The Green Inferno is a weak homage to cannibal horror

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ORIGINALLY POSTED ON STRAIGHT.COM, SEPT. 25, 2015

By Steve Newton

If you were a horror fan in the eighties you were no doubt aware of the cannibal exploitation genre, which was best exemplified by Italian director Ruggero Deodata’s Cannibal Holocaust. That 1980 gore epic was extremely graphic for its time, so realistically graphic, in fact, that at one point Deodata was charged with the onscreen murders of four actors portraying missing filmmakers in the pseudo-documentary work.

Director Eli Roth was obviously hugely inspired by Cannibal Holocaust, because he dedicated his new cannibal horror film, The Green Inferno, to Deodata, and copied his idea of incorporating real indigenous tribes into the shoot. But if he was attempting to deliver similar social commentary–about the real or perceived differences between the “civilized” and the “uncivilized”–he should have at least packaged it in a flick worth seeing.

Beautiful Lorenza Izzo (Roth’s wife) stars as an idealistic New York City college student who comes under the influence of a hunky campus activist (Ariel Levy) who is organizing a group trip to Peru to protest the destruction of the rainforest. The plan is to confront the bulldozing work crews–and their gun-toting militia–and live-stream footage to the internet, causing global outrage. But when the activists head home after successfully pulling off the stunt their small plane crashes in the jungle, and they’re either killed on the spot with arrows or taken captive by the same natives they’d just risked their lives to protect.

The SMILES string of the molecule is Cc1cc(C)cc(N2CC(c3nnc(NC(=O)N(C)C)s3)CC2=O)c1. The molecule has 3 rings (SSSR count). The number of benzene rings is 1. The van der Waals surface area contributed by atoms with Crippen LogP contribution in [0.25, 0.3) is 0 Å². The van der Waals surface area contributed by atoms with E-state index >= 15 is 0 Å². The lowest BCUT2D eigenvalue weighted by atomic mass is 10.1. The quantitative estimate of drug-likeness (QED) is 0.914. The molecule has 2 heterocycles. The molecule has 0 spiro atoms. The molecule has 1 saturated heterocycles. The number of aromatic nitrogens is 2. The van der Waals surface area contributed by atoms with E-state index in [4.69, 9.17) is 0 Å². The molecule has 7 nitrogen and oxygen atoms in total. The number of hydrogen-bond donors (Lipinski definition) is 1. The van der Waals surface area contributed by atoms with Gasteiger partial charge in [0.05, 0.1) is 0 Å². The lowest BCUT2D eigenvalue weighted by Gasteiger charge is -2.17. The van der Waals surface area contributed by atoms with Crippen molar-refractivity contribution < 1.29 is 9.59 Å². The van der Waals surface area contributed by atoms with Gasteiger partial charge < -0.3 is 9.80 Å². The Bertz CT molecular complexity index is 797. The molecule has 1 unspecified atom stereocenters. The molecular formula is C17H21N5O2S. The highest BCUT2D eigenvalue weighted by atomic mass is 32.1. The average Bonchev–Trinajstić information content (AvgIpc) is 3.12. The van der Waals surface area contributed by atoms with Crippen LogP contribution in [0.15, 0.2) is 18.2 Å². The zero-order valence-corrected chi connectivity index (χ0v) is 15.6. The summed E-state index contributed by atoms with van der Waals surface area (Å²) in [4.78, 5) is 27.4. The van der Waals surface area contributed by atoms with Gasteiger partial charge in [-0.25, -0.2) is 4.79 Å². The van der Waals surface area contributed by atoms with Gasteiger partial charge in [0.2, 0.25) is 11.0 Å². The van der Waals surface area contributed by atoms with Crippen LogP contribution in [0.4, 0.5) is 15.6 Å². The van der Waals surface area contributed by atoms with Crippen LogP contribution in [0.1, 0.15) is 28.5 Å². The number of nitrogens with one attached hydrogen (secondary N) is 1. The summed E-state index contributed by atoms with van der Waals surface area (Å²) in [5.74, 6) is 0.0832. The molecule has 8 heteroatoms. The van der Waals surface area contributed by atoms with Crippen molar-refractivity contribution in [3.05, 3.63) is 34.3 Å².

Around this time Roth reverts to the gruesome setpieces he utilized to much stronger effect in his 2005 torture-porn gamechanger Hostel. He hands things over to the makeup-FX team at KNB-EFX, who ramp up the nastiness by showing the chubbiest captive being held down and eaten alive–with choice portions from various parts of his head lopped off and devoured.

The rest of the film documents the captives’ efforts to avoid becoming the next lunch, but if you’ve seen Roth’s other works you know their chances aren’t that great. It’s a total shame that this time around the celebrated fearmonger was more concerned with bodily functions and corny jokes than with generating any worthy scares.

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